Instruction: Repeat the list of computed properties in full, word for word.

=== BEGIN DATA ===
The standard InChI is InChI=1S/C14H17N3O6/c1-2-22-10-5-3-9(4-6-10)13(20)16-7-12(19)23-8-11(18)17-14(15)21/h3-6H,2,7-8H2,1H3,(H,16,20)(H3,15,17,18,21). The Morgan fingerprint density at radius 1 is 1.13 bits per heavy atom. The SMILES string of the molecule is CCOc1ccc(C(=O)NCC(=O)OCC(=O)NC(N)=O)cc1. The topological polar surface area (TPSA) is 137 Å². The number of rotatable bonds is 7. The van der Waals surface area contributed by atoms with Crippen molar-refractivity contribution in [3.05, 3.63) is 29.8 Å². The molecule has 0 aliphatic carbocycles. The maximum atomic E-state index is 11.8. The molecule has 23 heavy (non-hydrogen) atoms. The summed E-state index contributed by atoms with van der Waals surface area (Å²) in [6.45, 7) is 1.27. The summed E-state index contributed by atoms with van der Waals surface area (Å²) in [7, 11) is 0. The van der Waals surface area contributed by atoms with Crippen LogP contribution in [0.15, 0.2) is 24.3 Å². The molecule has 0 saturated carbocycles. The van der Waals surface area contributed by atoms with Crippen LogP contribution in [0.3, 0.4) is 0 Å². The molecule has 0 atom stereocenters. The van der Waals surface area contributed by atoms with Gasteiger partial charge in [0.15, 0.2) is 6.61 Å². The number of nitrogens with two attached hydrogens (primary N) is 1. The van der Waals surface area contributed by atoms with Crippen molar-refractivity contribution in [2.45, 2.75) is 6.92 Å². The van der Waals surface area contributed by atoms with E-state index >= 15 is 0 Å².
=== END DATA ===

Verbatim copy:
The standard InChI is InChI=1S/C14H17N3O6/c1-2-22-10-5-3-9(4-6-10)13(20)16-7-12(19)23-8-11(18)17-14(15)21/h3-6H,2,7-8H2,1H3,(H,16,20)(H3,15,17,18,21). The Morgan fingerprint density at radius 1 is 1.13 bits per heavy atom. The SMILES string of the molecule is CCOc1ccc(C(=O)NCC(=O)OCC(=O)NC(N)=O)cc1. The topological polar surface area (TPSA) is 137 Å². The number of rotatable bonds is 7. The van der Waals surface area contributed by atoms with Crippen molar-refractivity contribution in [3.05, 3.63) is 29.8 Å². The molecule has 0 aliphatic carbocycles. The maximum atomic E-state index is 11.8. The molecule has 23 heavy (non-hydrogen) atoms. The summed E-state index contributed by atoms with van der Waals surface area (Å²) in [6.45, 7) is 1.27. The summed E-state index contributed by atoms with van der Waals surface area (Å²) in [7, 11) is 0. The van der Waals surface area contributed by atoms with Crippen LogP contribution in [0.15, 0.2) is 24.3 Å². The molecule has 0 saturated carbocycles. The van der Waals surface area contributed by atoms with Crippen LogP contribution in [0.3, 0.4) is 0 Å². The molecule has 0 atom stereocenters. The van der Waals surface area contributed by atoms with Gasteiger partial charge in [0.15, 0.2) is 6.61 Å². The number of nitrogens with two attached hydrogens (primary N) is 1. The van der Waals surface area contributed by atoms with Crippen molar-refractivity contribution in [2.45, 2.75) is 6.92 Å². The van der Waals surface area contributed by atoms with E-state index >= 15 is 0 Å².